• Tokyo mulls over a new fund to protect Fukushima fishermen. This will be in addition to hundreds of millions in funding already promised. A written proposal says (in part), that the government will “introduce measures continuously to realize sustainable fishing operations through the use of a fund.” The government will also continue to consider local resident's protests.    https://www3.nhk.or.jp/nhkworld/en/news/20220830_22/ - https://japannews.yomiuri.co.jp/society/general-news/20220831-55123/

  • Japan's ruling party urges upgraded decontamination work in Fukushima's difficult to return zones. The Liberal Democratic Party has proposals for rebuilding the areas affected by the 2011 natural disasters and nuclear accident. The lawmakers are focusing on the F. Daiichi co-host towns of Okuma and Futaba.  https://www3.nhk.or.jp/nhkworld/en/news/20220829_05/

  • Mihama #3 is restarted. Restart of the 826 megawatt BWR has been delayed by several recent problems. The restart will go a long way toward restart of Kansai Electric's Takahama units #1 and #2, next year. The three units all have surpassed their initial 40 year licensing. https://jen.jiji.com/jc/eng?g=eco&k=2022083000786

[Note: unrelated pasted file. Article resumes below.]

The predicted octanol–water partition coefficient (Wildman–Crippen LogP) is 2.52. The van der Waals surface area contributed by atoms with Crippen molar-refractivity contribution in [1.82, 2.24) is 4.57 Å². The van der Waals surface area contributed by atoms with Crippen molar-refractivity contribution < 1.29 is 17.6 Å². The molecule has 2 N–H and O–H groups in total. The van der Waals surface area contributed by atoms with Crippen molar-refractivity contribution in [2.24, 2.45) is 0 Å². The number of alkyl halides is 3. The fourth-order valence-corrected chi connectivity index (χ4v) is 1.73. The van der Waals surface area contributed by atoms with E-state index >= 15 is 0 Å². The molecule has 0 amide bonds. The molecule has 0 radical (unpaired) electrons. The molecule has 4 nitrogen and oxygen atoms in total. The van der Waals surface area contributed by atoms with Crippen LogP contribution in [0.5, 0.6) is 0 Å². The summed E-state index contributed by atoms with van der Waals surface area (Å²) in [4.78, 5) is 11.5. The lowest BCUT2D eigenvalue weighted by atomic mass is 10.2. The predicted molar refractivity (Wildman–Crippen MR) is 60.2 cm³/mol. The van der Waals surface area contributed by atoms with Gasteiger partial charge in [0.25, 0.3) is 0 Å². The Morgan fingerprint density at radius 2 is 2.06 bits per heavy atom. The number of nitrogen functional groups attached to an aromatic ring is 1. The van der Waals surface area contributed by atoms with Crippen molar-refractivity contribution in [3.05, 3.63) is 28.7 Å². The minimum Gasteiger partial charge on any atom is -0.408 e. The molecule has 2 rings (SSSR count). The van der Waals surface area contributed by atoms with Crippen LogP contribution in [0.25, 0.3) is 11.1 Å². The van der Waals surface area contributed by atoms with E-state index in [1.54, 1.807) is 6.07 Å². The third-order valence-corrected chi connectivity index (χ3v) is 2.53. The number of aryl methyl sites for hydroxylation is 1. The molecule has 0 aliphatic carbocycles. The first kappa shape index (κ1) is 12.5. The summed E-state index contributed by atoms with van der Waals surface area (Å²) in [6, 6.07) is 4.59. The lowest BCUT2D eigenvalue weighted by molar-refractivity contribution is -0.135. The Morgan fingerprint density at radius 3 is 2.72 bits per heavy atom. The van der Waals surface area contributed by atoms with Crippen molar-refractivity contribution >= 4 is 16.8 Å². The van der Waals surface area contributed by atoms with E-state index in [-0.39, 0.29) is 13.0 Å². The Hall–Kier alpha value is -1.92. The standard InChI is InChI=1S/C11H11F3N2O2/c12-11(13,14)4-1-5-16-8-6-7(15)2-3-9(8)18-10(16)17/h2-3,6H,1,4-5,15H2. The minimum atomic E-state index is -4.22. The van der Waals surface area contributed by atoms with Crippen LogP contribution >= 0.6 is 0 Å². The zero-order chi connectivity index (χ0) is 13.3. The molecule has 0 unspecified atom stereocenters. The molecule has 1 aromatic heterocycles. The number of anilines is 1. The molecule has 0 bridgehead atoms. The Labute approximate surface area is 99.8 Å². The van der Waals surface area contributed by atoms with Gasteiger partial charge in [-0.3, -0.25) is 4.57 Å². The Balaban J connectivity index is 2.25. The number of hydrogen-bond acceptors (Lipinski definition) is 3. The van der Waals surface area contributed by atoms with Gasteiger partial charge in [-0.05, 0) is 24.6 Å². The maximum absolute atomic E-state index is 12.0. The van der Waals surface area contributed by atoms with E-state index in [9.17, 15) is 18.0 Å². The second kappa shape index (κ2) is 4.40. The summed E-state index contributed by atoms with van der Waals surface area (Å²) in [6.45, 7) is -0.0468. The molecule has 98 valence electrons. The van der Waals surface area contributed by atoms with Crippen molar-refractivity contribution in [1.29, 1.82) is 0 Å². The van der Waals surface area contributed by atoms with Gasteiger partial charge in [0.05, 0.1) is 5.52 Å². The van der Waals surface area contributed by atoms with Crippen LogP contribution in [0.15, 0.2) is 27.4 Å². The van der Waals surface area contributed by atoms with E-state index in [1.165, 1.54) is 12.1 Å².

August 26, 2022

August 19, 2022

  • The new Industry Minister,Yasutoshi Nishimura, visits F. Daiichi. He seems to think the main problem is the ongoing challenge to the release of wastewater containing “trace” levels of Tritium. While at F. Daiichi, he said, "I will give my best in gaining understanding on safety (of the discharge plan) and preventing reputational damage" to local businesses. https://english.kyodonews.net/news/2022/08/fc4793599f8f-japans-industry-minister-inspects-crippled-fukushima-nuclear-plant.html

  • Industry MinisterNishimura says idled nukes need to be restarted soon. Why? Because Japan needs “a stable electric power supply from next summer and onward.” He added one caveat, "We are not thinking about building new nuclear plants or expanding or rebuilding existing plants as of now." https://jen.jiji.com/jc/eng?g=eco&k=2022081300293

  • Local support for a Hamaoka nuke restart takes a sharp upswing. This is the result of a polling of three nearby cities, Kakegawa, Makinohara, and Kikugawa. Kakegawa Mayor Takashi Kubota said, “More young people today have little knowledge of the accident at the Fukushima No. 1 nuclear power plant, which explains the higher ratio of supportive individuals. The outcome was also no doubt influenced by rising energy prices and Chubu Electric’s campaign to foster greater understanding over the issue of a restart.”   https://www.asahi.com/ajw/articles/14687320

Next -  https://www.hiroshimasyndrome.com/fukushima-135.html